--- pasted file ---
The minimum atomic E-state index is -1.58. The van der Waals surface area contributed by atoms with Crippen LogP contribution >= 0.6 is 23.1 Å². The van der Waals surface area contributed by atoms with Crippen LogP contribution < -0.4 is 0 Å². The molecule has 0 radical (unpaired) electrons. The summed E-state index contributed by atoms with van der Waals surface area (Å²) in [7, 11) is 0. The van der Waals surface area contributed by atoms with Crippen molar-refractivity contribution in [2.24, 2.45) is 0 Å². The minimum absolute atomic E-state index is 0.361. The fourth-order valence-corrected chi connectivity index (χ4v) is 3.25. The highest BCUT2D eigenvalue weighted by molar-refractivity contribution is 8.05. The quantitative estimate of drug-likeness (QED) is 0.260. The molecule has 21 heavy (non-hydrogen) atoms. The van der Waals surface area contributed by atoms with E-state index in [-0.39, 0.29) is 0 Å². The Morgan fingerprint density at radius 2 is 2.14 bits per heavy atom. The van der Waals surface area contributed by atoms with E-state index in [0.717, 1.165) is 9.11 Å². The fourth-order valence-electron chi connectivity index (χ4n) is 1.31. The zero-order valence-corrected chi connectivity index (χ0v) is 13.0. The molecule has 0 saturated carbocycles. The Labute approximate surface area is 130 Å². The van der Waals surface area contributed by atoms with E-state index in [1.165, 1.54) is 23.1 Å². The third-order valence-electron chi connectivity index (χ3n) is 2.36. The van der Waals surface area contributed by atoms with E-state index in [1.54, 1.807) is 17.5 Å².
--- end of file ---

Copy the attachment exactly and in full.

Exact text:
The minimum atomic E-state index is -1.58. The van der Waals surface area contributed by atoms with Crippen LogP contribution >= 0.6 is 23.1 Å². The van der Waals surface area contributed by atoms with Crippen LogP contribution < -0.4 is 0 Å². The molecule has 0 radical (unpaired) electrons. The summed E-state index contributed by atoms with van der Waals surface area (Å²) in [7, 11) is 0. The van der Waals surface area contributed by atoms with Crippen molar-refractivity contribution in [2.24, 2.45) is 0 Å². The minimum absolute atomic E-state index is 0.361. The fourth-order valence-corrected chi connectivity index (χ4v) is 3.25. The highest BCUT2D eigenvalue weighted by molar-refractivity contribution is 8.05. The quantitative estimate of drug-likeness (QED) is 0.260. The molecule has 21 heavy (non-hydrogen) atoms. The van der Waals surface area contributed by atoms with E-state index in [-0.39, 0.29) is 0 Å². The Morgan fingerprint density at radius 2 is 2.14 bits per heavy atom. The van der Waals surface area contributed by atoms with E-state index in [0.717, 1.165) is 9.11 Å². The fourth-order valence-electron chi connectivity index (χ4n) is 1.31. The zero-order valence-corrected chi connectivity index (χ0v) is 13.0. The molecule has 0 saturated carbocycles. The Labute approximate surface area is 130 Å². The van der Waals surface area contributed by atoms with E-state index in [1.165, 1.54) is 23.1 Å². The third-order valence-electron chi connectivity index (χ3n) is 2.36. The van der Waals surface area contributed by atoms with E-state index in [1.54, 1.807) is 17.5 Å².